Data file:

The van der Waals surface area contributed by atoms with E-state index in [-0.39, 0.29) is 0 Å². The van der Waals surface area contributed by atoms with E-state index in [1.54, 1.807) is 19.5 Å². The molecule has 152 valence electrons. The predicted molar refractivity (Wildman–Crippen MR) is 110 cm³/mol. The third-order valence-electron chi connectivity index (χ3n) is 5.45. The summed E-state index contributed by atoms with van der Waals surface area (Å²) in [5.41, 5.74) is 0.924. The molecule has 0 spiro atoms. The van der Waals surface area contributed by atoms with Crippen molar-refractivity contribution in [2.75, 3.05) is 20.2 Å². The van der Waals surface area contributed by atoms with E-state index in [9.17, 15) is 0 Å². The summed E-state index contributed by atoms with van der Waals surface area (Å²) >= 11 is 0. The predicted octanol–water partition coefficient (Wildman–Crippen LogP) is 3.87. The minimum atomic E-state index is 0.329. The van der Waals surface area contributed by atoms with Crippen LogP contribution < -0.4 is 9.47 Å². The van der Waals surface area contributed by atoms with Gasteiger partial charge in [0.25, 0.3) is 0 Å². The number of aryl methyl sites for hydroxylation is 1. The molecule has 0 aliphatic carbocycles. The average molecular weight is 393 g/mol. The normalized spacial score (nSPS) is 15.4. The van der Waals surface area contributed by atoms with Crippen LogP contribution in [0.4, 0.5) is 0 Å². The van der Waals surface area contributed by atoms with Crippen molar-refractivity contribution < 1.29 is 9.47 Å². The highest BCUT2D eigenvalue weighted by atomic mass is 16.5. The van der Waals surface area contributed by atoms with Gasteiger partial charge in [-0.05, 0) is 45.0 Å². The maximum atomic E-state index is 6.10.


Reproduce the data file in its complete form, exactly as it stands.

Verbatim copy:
The van der Waals surface area contributed by atoms with E-state index in [-0.39, 0.29) is 0 Å². The van der Waals surface area contributed by atoms with E-state index in [1.54, 1.807) is 19.5 Å². The molecule has 152 valence electrons. The predicted molar refractivity (Wildman–Crippen MR) is 110 cm³/mol. The third-order valence-electron chi connectivity index (χ3n) is 5.45. The summed E-state index contributed by atoms with van der Waals surface area (Å²) in [5.41, 5.74) is 0.924. The molecule has 0 spiro atoms. The van der Waals surface area contributed by atoms with Crippen molar-refractivity contribution in [2.75, 3.05) is 20.2 Å². The van der Waals surface area contributed by atoms with E-state index in [9.17, 15) is 0 Å². The summed E-state index contributed by atoms with van der Waals surface area (Å²) >= 11 is 0. The predicted octanol–water partition coefficient (Wildman–Crippen LogP) is 3.87. The minimum atomic E-state index is 0.329. The van der Waals surface area contributed by atoms with Crippen LogP contribution < -0.4 is 9.47 Å². The van der Waals surface area contributed by atoms with Gasteiger partial charge in [0.25, 0.3) is 0 Å². The number of aryl methyl sites for hydroxylation is 1. The molecule has 0 aliphatic carbocycles. The average molecular weight is 393 g/mol. The normalized spacial score (nSPS) is 15.4. The van der Waals surface area contributed by atoms with Crippen LogP contribution in [0.4, 0.5) is 0 Å². The van der Waals surface area contributed by atoms with Crippen molar-refractivity contribution < 1.29 is 9.47 Å². The highest BCUT2D eigenvalue weighted by atomic mass is 16.5. The van der Waals surface area contributed by atoms with Gasteiger partial charge in [-0.05, 0) is 45.0 Å². The maximum atomic E-state index is 6.10.